«Nevada Medicaid Fact Book This is a time of expansion and transformation of the Medicaid program. The Patient Protection and Affordable Care Act and ...»
Division of Health Care Financing & Policy (DHCFP)
1100 E. William Street, Carson City, NV 89701
Tel (775) 684-3676
Nevada Medicaid Fact Book
This is a time of expansion and transformation of the Medicaid
The Patient Protection and Affordable Care Act and an array of
program reforms represent the most sweeping changes to Medicaid
since its enactment.
We at the Division of Health Care Financing & Policy (Nevada
Medicaid) are controlling costs and delivering care in innovative and practical ways – including through the managed care model and the Health Care Guidance Program, integrating physical and behavioral health care. We are expanding efforts to detect fraud, waste, and abuse so funds can be allocated for medically necessary services.
We are honored to be a part of Medicaid in these changing times as we work to improve the health of Nevada Medicaid beneficiaries.
Laurie Squartsoff Administrator Division of Health Care Financing & Policy The mission of the Nevada Division of Health Care Financing and Policy (Nevada Medicaid and Nevada Check Up) is to: purchase and provide quality health care services to low-income Nevadans in the most efficient manner; promote equal access to health care at an affordable cost to the taxpayers of Nevada; restrain the growth of health care costs; and review Medicaid and other State health care programs to maximize potential federal revenue.
What is Medicaid?
Medicaid is the nation’s main public health insurance program for people with low incomes and the single largest source of health Total Medicaid coverage in the U.S. In Nevada, Medicaid covers over 600,000 and Nevada Check individuals. Medicaid is administered by the states within broad Up Spending in federal requirements, and states and the federal government finance the program jointly.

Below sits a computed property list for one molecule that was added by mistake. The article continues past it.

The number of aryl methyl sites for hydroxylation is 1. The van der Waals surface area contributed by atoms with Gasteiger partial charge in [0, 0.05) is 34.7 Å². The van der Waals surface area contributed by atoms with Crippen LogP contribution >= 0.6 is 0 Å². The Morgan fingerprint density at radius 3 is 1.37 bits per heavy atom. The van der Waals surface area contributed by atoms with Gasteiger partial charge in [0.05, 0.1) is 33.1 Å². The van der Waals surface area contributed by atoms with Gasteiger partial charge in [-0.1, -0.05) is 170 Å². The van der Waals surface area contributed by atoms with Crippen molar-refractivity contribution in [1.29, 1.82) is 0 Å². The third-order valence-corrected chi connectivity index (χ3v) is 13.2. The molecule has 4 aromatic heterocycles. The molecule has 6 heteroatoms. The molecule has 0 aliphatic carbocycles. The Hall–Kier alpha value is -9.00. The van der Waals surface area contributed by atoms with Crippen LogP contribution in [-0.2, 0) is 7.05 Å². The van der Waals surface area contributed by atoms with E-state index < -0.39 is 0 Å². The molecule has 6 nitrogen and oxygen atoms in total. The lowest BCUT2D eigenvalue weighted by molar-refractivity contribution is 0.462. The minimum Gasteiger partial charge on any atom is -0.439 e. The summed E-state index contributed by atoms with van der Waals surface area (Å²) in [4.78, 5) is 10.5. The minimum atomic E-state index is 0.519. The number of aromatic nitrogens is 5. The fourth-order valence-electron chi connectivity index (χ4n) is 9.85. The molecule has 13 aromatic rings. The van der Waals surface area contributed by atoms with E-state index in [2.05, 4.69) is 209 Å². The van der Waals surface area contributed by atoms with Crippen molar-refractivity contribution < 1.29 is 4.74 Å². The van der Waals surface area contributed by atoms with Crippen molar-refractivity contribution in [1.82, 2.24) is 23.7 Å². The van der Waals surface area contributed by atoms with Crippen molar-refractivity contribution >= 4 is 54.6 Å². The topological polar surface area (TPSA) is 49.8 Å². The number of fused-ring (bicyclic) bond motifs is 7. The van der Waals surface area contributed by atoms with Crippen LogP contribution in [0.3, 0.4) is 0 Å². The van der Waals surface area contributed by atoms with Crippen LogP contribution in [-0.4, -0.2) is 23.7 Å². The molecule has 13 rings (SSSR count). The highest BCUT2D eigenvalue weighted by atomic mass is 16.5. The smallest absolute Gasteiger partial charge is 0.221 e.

$1,778,419,393 The program facilitates access to care for beneficiaries, connecting most with managed care plans and their networks of providers, covering a broad range of benefits. As a major payer, Medicaid is a core source of financing for safety-net hospitals and health centers that serve lowincome communities. It is also the main source of coverage and financing for nursing home and community-based long-term care.
Who does Medicaid cover?
Before the enactment of the Patient Protection and Affordable Care Act (PPACA), federal law provided Medicaid federal funding for specific categories of low-income individuals: children, pregnant women, parents of dependent children, individuals with disabilities, and certain Medicare beneficiaries. Medicaid programs cover people in these groups with income levels up to federal mandatory minimum thresholds.
Key Patient Protection and Affordable Care Act Reforms The PPACA extended coverage to many of the non-elderly uninsured people nationwide. The June 2012 Supreme Court Ruling made Medicaid expansion optional for states, and Nevada elected to join the expansion and maximize federal dollars. Effective January 1, 2014, this move broadened Medicaid eligibility to nearly all adults under age 65 with income at or below 138% of the Federal Poverty Level (FPL). At the end of SFY 2014 that meant that there were an additional 125,989 new enrollees in Nevada Medicaid, and increased expenditures of $154,816,777.00.
These new expenditures are 100% federally funded.
For details on requirements for Medicaid eligibility, see the Division of Welfare and Supportive Services Fact Book.
How is Medicaid structured?
Federal/state partnership The cost of Medicaid and Nevada Check Up is shared by the federal government and the State.
The federal government matches state Medicaid spending based on a formula specified in the Social Security Act. In SFY 2014, the blended Federal Medical Assistance Percentage (FMAP) was 62.26% for most eligible beneficiaries. The FMAP for family planning services is 90%, Title XIX payments to Indian Health Services for tribal members is 100%, coverage for individuals with Breast and Cervical Cancer is funded with the blended Enhanced FMAP at 73.58%. In addition, the Children’s Health Insurance Program (CHIP, known as Nevada Check Up) was funded at the SFY 2014 blended Enhanced FMAP rate of 73.58%. The expansion population (newly eligibles) are funded at 100%.